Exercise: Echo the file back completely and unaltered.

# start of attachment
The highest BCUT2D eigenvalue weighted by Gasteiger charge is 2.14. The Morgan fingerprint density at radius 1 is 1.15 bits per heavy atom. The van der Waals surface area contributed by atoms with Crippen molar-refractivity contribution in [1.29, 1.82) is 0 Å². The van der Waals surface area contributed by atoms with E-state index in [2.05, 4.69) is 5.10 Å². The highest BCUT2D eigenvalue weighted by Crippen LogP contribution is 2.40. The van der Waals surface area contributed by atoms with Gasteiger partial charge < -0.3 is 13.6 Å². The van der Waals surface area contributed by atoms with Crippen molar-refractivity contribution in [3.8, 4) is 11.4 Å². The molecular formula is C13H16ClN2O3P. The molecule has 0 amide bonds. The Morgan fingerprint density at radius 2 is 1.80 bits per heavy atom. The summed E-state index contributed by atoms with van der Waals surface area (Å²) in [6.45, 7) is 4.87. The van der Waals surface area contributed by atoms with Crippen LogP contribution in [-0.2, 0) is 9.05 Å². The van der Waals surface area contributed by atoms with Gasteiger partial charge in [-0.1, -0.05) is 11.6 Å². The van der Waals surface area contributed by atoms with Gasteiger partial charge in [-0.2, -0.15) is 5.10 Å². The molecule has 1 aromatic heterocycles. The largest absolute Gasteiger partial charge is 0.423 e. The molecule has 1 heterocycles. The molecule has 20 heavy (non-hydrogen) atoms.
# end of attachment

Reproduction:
The highest BCUT2D eigenvalue weighted by Gasteiger charge is 2.14. The Morgan fingerprint density at radius 1 is 1.15 bits per heavy atom. The van der Waals surface area contributed by atoms with Crippen molar-refractivity contribution in [1.29, 1.82) is 0 Å². The van der Waals surface area contributed by atoms with E-state index in [2.05, 4.69) is 5.10 Å². The highest BCUT2D eigenvalue weighted by Crippen LogP contribution is 2.40. The van der Waals surface area contributed by atoms with Gasteiger partial charge < -0.3 is 13.6 Å². The van der Waals surface area contributed by atoms with Crippen molar-refractivity contribution in [3.8, 4) is 11.4 Å². The molecular formula is C13H16ClN2O3P. The molecule has 0 amide bonds. The Morgan fingerprint density at radius 2 is 1.80 bits per heavy atom. The summed E-state index contributed by atoms with van der Waals surface area (Å²) in [6.45, 7) is 4.87. The van der Waals surface area contributed by atoms with Crippen LogP contribution in [-0.2, 0) is 9.05 Å². The van der Waals surface area contributed by atoms with Gasteiger partial charge in [-0.1, -0.05) is 11.6 Å². The van der Waals surface area contributed by atoms with Gasteiger partial charge in [-0.2, -0.15) is 5.10 Å². The molecule has 1 aromatic heterocycles. The largest absolute Gasteiger partial charge is 0.423 e. The molecule has 1 heterocycles. The molecule has 20 heavy (non-hydrogen) atoms.